Macron should announce the French withdrawal from Mali | Military News
A withdrawal would mark a major strategic shift by France, which has had troops in Mali for nine years.
President Emmanuel Macron is expected to announce that France will withdraw its forces from Mali, amid a breakdown in relations with the country’s military chiefs.
Macron is expected to announce the decision this week, Reuters and AFP news agencies reported, citing diplomatic and security sources. Reuters said the decision could be announced as early as Wednesday following a high-level meeting on Africa’s Sahel region in Paris. AFP said it was likely to be announced to coincide with a European Union-African Union summit in Brussels on Thursday and Friday.
The withdrawal from Mali, with a redeployment of forces to other countries in the region, amounts to a major strategic shift by France, ending a nine-year mission that successive French presidents say was crucial for security. regional and European.
“If the conditions are no longer met for us to be able to act in Mali – which is clearly the case – we will continue to fight against terrorism alongside the countries of the Sahel who wish to do so,” said French Foreign Minister Jean -Yves. Le Drian said on Monday.
There have been two coups in Mali since 2020 and ties have soured since the military reneged on an agreement to hold elections in February and offered to stay in power until 2025. The regime has also developed closer ties with Russia, including turning to suspected Russian mercenaries. private military contractor Wagner, and expelled the French ambassador this month.
“Tomorrow evening (Wednesday), there will be a meeting between the French president and the heads of state of the partner countries of our presence in the Sahel in the fight against terrorism,” the spokesperson for the French government told the press. , Gabriel Attal.
He declined to say whether a decision had been taken on the withdrawal of forces other than to say it would be taken in consultation with European and African partners.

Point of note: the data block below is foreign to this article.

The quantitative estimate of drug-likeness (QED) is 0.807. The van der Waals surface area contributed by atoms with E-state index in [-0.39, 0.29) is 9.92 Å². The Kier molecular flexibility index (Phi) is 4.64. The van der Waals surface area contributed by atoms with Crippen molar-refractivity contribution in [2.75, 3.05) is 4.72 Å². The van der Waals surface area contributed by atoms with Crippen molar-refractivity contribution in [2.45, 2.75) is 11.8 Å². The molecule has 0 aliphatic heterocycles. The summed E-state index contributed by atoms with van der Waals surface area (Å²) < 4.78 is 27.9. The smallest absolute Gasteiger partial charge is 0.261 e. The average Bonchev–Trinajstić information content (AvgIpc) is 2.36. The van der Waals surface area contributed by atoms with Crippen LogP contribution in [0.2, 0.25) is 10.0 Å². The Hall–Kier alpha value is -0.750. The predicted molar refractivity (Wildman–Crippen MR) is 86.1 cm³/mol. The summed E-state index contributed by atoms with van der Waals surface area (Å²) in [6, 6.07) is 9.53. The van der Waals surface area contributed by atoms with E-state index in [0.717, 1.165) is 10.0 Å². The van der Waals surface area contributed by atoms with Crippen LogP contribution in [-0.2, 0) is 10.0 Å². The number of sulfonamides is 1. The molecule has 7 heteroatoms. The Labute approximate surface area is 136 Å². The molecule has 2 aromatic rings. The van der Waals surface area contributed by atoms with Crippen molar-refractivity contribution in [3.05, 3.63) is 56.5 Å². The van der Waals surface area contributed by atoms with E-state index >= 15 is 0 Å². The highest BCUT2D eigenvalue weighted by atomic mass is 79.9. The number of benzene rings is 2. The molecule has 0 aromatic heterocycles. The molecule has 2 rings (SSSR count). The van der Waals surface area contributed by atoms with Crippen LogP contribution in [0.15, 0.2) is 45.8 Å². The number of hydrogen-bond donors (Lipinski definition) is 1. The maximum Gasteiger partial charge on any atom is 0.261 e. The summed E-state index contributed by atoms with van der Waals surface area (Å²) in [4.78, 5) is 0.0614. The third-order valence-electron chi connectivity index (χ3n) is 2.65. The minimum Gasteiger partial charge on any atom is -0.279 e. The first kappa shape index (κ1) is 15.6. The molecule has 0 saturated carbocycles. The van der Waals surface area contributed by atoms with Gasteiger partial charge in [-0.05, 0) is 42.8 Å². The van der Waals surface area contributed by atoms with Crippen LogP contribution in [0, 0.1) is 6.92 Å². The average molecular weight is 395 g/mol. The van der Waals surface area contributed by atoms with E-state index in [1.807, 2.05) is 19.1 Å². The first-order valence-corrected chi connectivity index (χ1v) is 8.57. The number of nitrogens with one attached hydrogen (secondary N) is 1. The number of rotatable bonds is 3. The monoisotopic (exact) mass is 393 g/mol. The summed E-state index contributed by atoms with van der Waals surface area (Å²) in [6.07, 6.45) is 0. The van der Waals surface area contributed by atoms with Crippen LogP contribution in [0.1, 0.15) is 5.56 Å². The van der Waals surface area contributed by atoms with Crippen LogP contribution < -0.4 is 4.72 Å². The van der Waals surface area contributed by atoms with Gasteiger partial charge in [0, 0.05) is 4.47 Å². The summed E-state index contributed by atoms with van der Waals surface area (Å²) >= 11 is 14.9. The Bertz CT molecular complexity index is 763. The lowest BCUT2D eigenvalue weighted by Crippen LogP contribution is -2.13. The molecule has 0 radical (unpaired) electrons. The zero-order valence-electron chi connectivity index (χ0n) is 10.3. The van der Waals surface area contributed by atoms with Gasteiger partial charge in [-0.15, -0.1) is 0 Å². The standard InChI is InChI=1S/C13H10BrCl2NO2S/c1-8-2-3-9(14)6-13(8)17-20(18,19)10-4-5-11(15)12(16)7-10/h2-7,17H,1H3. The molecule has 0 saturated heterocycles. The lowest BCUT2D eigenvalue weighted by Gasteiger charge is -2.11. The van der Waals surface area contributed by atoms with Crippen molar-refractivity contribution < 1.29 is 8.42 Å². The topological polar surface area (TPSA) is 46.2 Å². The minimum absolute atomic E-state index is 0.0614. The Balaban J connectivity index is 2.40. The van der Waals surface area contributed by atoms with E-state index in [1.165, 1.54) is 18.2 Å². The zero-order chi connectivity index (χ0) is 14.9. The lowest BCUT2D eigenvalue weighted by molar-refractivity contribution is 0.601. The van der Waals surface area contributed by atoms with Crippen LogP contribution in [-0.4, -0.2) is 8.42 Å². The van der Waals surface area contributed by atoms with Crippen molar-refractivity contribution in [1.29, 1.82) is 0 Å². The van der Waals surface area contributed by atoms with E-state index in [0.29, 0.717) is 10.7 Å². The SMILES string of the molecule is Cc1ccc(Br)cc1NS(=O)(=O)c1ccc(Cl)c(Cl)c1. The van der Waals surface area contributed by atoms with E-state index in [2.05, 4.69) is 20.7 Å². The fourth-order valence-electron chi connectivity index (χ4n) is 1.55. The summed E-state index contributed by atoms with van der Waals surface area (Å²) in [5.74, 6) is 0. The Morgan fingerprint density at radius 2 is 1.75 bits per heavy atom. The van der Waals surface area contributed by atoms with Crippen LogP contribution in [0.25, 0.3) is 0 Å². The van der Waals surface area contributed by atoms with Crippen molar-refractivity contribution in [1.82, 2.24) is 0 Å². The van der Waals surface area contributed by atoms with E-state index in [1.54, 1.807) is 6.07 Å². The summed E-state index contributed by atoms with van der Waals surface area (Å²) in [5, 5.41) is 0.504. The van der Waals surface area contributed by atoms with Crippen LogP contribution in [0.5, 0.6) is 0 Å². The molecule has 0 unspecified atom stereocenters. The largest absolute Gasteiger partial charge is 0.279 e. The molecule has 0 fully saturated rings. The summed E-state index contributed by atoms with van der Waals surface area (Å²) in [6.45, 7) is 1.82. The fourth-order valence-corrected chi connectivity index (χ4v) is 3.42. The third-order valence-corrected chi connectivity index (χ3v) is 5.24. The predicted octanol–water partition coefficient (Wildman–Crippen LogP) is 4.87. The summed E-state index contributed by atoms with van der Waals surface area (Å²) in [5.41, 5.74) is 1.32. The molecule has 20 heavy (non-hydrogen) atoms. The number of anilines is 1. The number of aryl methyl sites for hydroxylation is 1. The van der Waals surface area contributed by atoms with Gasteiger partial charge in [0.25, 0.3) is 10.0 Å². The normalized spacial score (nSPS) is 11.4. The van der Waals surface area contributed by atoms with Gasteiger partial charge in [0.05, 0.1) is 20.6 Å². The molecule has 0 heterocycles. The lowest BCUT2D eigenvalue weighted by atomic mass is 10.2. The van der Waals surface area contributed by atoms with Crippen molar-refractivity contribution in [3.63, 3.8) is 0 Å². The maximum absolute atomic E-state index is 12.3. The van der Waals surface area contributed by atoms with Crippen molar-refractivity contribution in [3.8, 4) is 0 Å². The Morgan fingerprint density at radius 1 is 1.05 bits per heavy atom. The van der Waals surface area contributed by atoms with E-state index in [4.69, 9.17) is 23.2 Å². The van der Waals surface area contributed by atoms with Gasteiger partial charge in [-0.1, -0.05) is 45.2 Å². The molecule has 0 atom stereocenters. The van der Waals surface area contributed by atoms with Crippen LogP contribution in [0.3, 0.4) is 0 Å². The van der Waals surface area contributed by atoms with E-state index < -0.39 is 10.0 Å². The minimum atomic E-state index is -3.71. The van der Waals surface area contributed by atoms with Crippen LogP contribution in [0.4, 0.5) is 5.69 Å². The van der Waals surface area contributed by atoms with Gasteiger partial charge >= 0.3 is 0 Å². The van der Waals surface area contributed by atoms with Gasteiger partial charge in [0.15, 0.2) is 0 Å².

A French withdrawal would mean that the European special forces task force Takuba would also leave.
A draft document of the plan seen by Reuters, distributed to countries involved in Mali, says France and its partners in Takuba had “decided to begin the coordinated withdrawal of their military resources from Malian territory”.
“It is no longer a question of whether they leave, but of what is happening with the troops, what is happening with the UN peacekeeping force and what is happening with the missions of European Union,” a senior EU diplomat told the news agency.
A French presidency official said the idea would be to reduce troops and cooperate exclusively with countries that wanted help.
France has already withdrawn some troops from the Sahel with the intention of reducing the number of troops from around 5,000 to 2,500-3,000 by 2023. About half of its forces are based in Mali.
The Takuba mission has around 600 to 900 men, 40% of whom are French, and includes medical and logistical teams.
The draft document does not call on the countries involved in the 14,000-strong UN peacekeeping mission (MINUSMA), nor in the European missions EUTM (European Union Training Mission) and EUCAP to withdraw . However, their future is uncertain as French forces provide medical, air and security support.
Spanish Foreign Minister Jose Manuel Albares, whose country represents the largest EUTM contingent, said the reasons for Europe’s engagement in the region still exist.
European governments fear that changing relations with leaders in the region could leave a vacuum for movements linked to al-Qaeda and ISIL.
Besides Mali, Burkina Faso and Guinea Bissau have experienced recent military coups.
“Spain will make its voice heard in the EU. We believe the reasons that brought us to Mali are still there – instability, jihadism,” he said.
“It is desirable for us to maintain a mission.”